Japanese satellite operator Sky Perfect JSAT has ordered a spacecraft from Airbus for the first time, choosing the European aerospace giant to build Superbird-9 for a launch in 2024.
Superbird-9 will be based on Airbus’ reconfigurable payload platform OneSat, which can steer and reassign beams for different customers and services.
JSAT said the geostationary (GEO) satellite will replace a key broadcasting mission, while simultaneously providing high-speed broadband services to maritime, aero and other markets.
It will use Ku-band to provide broadcast and broadband services, primarily over Japan and Eastern Asia, and also have Ka-band capability.
The Japanese company expects to invest 30 billion yen ($275 million) in the project.
“This is a landmark contract for Airbus in Japan and it marks the first time a Japanese telecommunications operator has ordered a satellite from Europe,” said Jean-Marc Nasr, head of space systems at Airbus.
The contract announcement comes days after Airbus said it secured the first commercial GEO signed order of 2021.
Eutelsat Communications said in March that it picked Airbus to build Eutelsat 36D, which is also a replacement satellite slated for launch in 2024.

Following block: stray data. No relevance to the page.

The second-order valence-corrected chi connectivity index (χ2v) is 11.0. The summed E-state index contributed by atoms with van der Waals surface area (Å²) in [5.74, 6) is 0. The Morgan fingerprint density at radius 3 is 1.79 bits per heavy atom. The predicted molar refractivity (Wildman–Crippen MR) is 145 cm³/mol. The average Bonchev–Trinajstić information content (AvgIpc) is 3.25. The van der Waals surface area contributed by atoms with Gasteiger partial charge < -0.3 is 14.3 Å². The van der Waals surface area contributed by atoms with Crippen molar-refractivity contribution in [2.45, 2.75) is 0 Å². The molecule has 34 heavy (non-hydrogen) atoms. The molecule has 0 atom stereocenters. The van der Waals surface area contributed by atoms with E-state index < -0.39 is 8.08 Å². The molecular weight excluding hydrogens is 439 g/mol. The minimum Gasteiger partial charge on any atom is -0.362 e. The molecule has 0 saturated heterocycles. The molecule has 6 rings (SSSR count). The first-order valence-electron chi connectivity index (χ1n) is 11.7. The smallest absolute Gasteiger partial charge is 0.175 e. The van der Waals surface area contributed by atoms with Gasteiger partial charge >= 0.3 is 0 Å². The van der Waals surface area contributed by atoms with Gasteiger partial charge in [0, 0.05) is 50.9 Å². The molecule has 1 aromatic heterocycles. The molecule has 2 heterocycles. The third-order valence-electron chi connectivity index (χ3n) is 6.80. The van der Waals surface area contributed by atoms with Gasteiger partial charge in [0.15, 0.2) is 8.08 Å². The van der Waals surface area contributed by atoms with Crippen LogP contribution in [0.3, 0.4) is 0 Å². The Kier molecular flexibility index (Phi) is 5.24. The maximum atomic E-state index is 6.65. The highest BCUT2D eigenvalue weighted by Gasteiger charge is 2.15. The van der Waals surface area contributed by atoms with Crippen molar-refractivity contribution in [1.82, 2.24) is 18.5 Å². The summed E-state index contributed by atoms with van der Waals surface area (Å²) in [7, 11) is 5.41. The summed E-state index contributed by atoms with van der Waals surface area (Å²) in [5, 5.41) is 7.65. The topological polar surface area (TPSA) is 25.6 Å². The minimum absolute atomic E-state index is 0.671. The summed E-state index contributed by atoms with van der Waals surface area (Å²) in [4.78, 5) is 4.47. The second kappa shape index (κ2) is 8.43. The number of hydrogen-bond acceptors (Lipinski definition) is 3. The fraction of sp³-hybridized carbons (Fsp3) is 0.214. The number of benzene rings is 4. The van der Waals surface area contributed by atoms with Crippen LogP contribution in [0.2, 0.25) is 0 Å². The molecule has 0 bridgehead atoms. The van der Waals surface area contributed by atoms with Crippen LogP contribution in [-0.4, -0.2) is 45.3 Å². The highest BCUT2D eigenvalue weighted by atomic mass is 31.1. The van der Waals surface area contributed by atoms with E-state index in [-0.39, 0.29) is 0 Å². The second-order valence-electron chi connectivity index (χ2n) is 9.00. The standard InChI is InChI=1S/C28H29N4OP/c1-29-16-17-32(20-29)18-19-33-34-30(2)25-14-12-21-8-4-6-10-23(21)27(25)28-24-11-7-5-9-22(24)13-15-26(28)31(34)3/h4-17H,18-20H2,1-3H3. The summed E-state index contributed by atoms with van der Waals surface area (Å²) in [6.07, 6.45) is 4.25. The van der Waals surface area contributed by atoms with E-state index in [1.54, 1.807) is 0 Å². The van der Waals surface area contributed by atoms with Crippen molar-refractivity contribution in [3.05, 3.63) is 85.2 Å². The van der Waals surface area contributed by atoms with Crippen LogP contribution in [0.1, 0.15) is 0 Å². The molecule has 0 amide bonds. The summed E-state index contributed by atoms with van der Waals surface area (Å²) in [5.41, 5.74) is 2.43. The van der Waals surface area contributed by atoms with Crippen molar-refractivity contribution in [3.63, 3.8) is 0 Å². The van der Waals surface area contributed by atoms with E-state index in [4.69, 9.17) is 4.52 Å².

Airbus expects 15-18 GEO orders this year, with the majority being replacement missions.
That would be a notable improvement for the industry, after satellite manufacturers booked just 14 orders in 2017 and 2018 combined.
In 2019, there were 15 commercially competed GEO communications spacecraft and two military comsats awarded without open bidding.
The picture became complicated in 2020. Despite the disruption caused by the COVID-19 pandemic, last year saw a significant uptick in GEO orders.
However, the vast majority of those were made to help satellite operators clear C-band spectrum for terrestrial use. Analysts do not expect a similar event to happen any time soon.